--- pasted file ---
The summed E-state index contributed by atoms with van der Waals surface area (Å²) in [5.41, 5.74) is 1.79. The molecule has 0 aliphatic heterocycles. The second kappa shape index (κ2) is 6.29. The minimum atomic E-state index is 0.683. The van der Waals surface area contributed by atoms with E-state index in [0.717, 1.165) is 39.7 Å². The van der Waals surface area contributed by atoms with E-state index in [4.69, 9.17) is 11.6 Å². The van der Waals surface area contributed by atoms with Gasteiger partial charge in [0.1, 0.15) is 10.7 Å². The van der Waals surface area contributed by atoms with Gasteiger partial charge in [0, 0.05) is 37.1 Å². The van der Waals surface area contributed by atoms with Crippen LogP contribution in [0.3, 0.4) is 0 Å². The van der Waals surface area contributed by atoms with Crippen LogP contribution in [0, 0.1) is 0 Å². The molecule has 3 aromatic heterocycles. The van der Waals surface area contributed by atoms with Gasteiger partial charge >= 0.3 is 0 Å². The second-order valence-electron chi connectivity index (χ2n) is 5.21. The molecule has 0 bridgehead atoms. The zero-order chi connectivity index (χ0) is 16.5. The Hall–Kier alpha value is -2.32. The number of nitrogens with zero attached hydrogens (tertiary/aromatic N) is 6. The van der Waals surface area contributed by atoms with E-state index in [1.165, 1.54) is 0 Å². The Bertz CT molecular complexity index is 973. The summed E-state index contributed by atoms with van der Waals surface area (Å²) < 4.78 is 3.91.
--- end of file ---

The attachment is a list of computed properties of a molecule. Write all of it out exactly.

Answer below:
The summed E-state index contributed by atoms with van der Waals surface area (Å²) in [5.41, 5.74) is 1.79. The molecule has 0 aliphatic heterocycles. The second kappa shape index (κ2) is 6.29. The minimum atomic E-state index is 0.683. The van der Waals surface area contributed by atoms with E-state index in [0.717, 1.165) is 39.7 Å². The van der Waals surface area contributed by atoms with E-state index in [4.69, 9.17) is 11.6 Å². The van der Waals surface area contributed by atoms with Gasteiger partial charge in [0.1, 0.15) is 10.7 Å². The van der Waals surface area contributed by atoms with Gasteiger partial charge in [0, 0.05) is 37.1 Å². The van der Waals surface area contributed by atoms with Crippen LogP contribution in [0.3, 0.4) is 0 Å². The van der Waals surface area contributed by atoms with Crippen LogP contribution in [0, 0.1) is 0 Å². The molecule has 3 aromatic heterocycles. The van der Waals surface area contributed by atoms with Gasteiger partial charge >= 0.3 is 0 Å². The second-order valence-electron chi connectivity index (χ2n) is 5.21. The molecule has 0 bridgehead atoms. The zero-order chi connectivity index (χ0) is 16.5. The Hall–Kier alpha value is -2.32. The number of nitrogens with zero attached hydrogens (tertiary/aromatic N) is 6. The van der Waals surface area contributed by atoms with E-state index in [1.165, 1.54) is 0 Å². The Bertz CT molecular complexity index is 973. The summed E-state index contributed by atoms with van der Waals surface area (Å²) < 4.78 is 3.91.